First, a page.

Re: [v6ops] IPREF as a transitioning tool

Martin Huněk <martin.hunek@tul.cz> Fri, 10 November 2023 01:13 UTC

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From: Martin Huněk <martin.hunek@tul.cz>
To: v6ops@ietf.org
Date: Fri, 10 Nov 2023 02:12:56 +0100
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Subject: Re: [v6ops] IPREF as a transitioning tool
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Hi,

I'm missing these parts:
- How this technology would interact with the networks that would not use IPREF.
- How the GWs would know when to switch to the IPv6 on the Internet.
- What about DNSSEC?
- What benefits does it bring to the network that already did the transition?

A lot of us do not start with just IPv4 running. We run dual-stack or braver ones IPv6-mostly/only. The IPv4-only starting point would be around 15 years ago.

Modifying DNS replies on a local recursive resolver is not a good idea. This would break DNSSEC signatures, so IPREF would not work for DNSSEC-validating clients.

Rest see inline.

Dne středa 8. listopadu 2023 10:08:14 CET, waldemar napsal(a):
> I wanted to address one comment that I did not have time to during the 
> session yesterday.
> 
> There was a gentleman who questioned the wisdom of introducing another 
> transition strategy. He said such a proposal would make sense 15 years 
> ago, he also said many could propose new strategies but refrain from 
> doing so. He ended by stating that there is no need for another 
> transition strategy.

I must agree with the thought of the above-mentioned gentleman. Maybe 15 years ago, this could be a viable solution even though we would probably have thought the IPv6 adoption would have been faster than it actually was. Anyway, now we have the proper tools to do the transition to IPv6-only even without IPREF. We can use, for example, SIIT-DC to shut down IPv4 internally without waiting for latecomers. The IPv4-only operator would not care about the reachability of IPv6-only services (together with any transitional mechanism) until there is something really important there. When so, it is not a good idea to give such an operator tool how to not implement native IPv6.
> 
> I generally agree with the line of thought. Excessive proliferation of 
> methods is detrimental to the cause. I questioned myself whether to go 
> with the proposal or not. In the end I decided that IPREF is so 
> different and so distinct from anything currently available that it 
> should be presented. I already mentioned that it is based on a different 
> principle which will make it succeed where existing methods would fail. 
> There are other factors, even more significant:
> 
> (a) IPREF is 100% customer premise technology. As such, its use is 
> totally dependent on the customers choice. There is nothing IETF can do 
> to stop them. It is similar to NAT in this respect. NAT was widely 
> despised, still is, by IPv6 enthusiast but it took over the world in 
> spite of attempts to  block it.
> 
> (b) Related to (a), enterprises love the ability to control the process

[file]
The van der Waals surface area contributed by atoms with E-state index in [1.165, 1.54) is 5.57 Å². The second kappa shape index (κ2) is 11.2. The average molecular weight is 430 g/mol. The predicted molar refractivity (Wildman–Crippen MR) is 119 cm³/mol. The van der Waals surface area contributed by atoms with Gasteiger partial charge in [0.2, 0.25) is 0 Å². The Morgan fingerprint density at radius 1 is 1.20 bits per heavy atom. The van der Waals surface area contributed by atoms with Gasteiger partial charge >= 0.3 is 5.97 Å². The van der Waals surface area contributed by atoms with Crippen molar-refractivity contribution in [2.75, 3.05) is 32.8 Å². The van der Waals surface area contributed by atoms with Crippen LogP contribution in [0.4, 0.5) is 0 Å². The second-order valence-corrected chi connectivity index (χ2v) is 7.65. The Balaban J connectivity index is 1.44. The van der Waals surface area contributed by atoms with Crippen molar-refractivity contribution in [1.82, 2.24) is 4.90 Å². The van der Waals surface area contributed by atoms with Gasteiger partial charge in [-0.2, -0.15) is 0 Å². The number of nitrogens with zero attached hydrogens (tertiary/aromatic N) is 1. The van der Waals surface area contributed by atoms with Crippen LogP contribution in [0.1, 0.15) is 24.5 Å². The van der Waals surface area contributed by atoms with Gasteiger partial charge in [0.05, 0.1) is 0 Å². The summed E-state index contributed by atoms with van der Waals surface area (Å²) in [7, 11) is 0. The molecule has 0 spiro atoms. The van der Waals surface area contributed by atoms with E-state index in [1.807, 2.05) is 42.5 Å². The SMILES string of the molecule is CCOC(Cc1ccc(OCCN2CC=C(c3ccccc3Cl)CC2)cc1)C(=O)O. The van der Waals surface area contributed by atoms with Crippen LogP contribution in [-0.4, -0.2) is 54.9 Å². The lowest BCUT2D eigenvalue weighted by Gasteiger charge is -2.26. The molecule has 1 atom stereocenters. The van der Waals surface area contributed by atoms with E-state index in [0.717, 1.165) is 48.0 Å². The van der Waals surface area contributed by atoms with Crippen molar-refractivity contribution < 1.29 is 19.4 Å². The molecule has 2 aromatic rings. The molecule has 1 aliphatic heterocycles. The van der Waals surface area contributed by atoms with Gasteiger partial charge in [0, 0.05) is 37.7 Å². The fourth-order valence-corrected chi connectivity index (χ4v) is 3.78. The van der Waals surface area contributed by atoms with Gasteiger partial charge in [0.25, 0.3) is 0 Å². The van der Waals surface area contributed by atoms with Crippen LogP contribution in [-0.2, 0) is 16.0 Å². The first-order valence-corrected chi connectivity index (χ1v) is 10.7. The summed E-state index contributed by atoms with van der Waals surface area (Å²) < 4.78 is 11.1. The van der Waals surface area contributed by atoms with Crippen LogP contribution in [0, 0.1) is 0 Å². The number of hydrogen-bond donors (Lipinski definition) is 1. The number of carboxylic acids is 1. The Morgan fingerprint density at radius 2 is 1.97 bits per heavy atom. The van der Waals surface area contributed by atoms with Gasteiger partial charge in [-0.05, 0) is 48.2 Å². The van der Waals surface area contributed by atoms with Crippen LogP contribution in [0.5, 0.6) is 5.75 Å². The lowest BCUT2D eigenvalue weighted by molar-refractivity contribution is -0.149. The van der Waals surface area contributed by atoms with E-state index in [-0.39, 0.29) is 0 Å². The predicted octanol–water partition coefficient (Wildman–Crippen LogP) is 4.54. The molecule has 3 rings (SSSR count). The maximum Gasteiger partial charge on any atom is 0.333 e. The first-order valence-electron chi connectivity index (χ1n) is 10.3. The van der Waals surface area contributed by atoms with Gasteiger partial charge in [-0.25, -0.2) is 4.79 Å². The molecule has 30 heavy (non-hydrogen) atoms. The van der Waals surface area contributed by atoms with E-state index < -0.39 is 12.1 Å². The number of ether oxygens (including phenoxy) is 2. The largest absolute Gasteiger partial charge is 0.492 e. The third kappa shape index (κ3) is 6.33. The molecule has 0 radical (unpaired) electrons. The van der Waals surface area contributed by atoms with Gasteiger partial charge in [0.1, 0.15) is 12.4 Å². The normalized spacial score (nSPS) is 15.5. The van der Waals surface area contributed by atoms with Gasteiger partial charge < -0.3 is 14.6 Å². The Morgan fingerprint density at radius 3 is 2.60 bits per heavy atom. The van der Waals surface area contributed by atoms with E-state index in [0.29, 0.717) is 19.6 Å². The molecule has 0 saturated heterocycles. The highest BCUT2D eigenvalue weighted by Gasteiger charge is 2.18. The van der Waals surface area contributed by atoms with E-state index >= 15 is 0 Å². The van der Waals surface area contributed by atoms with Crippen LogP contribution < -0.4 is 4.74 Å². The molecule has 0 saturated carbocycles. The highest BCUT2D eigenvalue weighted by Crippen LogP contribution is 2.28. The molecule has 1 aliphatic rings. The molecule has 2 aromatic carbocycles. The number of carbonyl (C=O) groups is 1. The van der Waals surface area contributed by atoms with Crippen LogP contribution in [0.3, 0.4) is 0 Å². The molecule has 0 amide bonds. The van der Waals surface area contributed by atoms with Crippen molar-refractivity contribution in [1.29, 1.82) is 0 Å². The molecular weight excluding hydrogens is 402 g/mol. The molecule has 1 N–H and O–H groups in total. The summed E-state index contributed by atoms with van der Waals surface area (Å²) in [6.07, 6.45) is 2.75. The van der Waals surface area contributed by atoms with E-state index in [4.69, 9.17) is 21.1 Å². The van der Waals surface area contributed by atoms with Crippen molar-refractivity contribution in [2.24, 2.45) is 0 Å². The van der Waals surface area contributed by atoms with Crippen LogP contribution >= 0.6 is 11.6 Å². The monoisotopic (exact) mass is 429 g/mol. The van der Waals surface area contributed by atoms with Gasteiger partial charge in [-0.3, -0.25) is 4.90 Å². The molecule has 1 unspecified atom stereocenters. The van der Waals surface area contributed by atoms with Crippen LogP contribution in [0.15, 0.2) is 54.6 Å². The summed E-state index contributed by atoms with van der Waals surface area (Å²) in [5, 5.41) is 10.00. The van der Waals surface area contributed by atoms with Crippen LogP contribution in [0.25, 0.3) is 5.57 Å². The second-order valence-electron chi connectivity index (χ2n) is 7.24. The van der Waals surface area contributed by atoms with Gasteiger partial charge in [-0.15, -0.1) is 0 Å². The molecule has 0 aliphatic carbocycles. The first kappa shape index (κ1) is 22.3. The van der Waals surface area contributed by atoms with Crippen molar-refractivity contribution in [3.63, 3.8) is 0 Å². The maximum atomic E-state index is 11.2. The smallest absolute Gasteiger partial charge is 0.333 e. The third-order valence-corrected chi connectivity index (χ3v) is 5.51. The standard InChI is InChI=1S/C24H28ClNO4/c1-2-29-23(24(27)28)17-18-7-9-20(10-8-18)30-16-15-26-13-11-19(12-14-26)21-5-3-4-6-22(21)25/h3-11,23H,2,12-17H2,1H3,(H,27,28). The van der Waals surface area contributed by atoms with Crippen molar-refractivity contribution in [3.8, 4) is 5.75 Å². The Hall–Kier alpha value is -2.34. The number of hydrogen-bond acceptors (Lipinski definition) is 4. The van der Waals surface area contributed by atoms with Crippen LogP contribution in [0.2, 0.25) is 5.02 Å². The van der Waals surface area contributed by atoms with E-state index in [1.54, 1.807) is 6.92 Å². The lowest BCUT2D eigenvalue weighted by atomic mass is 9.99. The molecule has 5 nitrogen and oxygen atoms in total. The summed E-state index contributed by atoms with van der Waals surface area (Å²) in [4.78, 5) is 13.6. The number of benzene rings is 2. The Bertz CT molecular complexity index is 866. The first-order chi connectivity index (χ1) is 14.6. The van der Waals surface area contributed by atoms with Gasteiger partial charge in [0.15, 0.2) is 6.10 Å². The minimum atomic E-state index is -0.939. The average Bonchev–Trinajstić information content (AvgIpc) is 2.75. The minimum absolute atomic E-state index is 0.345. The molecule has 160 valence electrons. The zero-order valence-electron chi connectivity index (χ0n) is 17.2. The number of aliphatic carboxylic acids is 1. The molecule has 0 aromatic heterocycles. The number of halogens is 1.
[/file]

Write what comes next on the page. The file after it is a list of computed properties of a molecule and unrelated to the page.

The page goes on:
> themselves, without anybody dictating what they should or should not do 
> with their networks. In addition, the economic profile hugely favors 
> IPREF. It is simply cheaper not to do dual stacks, not to do two step 
> transition, not to have to upgrade what they don't want to upgrade, not 
> to have to coordinate with peers. Less cost, less risk.

With the "Enterprise" admin hat on, I like more tools; there is no dispute about that. However, I don't like the idea of placing some translator in the way of all my traffic and being forced to keep it there until the last latecomer finishes the transition. I run full dual-stack now. If I want to run IPREF, it would cost me additional money to do so - buy the translator. There is more risk that an additional device in the way, the translator, would fail. Higher latency. And because all would have to go through it, for me, it means up to 100 Gbps throughput. I'm not convinced if it is better than dual-stack or 464XLAT + SIIT-DC. Seams more like charity work for latecomers than an economically viable solution.
> 
> (c) Related to (b) the economic profile of IPREF is hugely attractive 
> to  ISPs as well. Why doing IPv4-as-a-service if it is not necessary, 
> why burden pure IPv6 Internet with IPv4 services if they're not needed? 
> How can IPv6 compete with IPv4 if it is required to provide extra 
> functionality but which can be avoided? Less cost, less risk.

Now, ISP admin hat on. I'm also doing dual-stack now. I would rather love to get rid of NAT/CGNAT. Putting all the traffic through yet another translator that I do not have now. And keep it for how long? I see the additional cost, not less. Also, there is an additional risk of implementing new transitional technology and to run it.
> 
> I am just an individual, an inventor, I can do only so much. There are 
> different roles played by different entities. IPREF must be picked up by 
> others. By vendors to build commercial gateways, by architects and 
> operators to complete its specification. This project is in a very 
> vulnerable stage. It can be easily dismissed. Because of (a), (b), and 
> (c) above, it would be foolish to do so. You must allow that the project 
> might be picked up at some point, the gateways will be built, and in the 
> end the economy of the method will prevail. IPv6 cause is better served 
> embracing it than fighting it.

The whole reasoning is full of claims but very little data and very "heavy" (GWs in every network, modified DNS, etc.) without clear motivation for those who already made the transition.

Regards,
Martin
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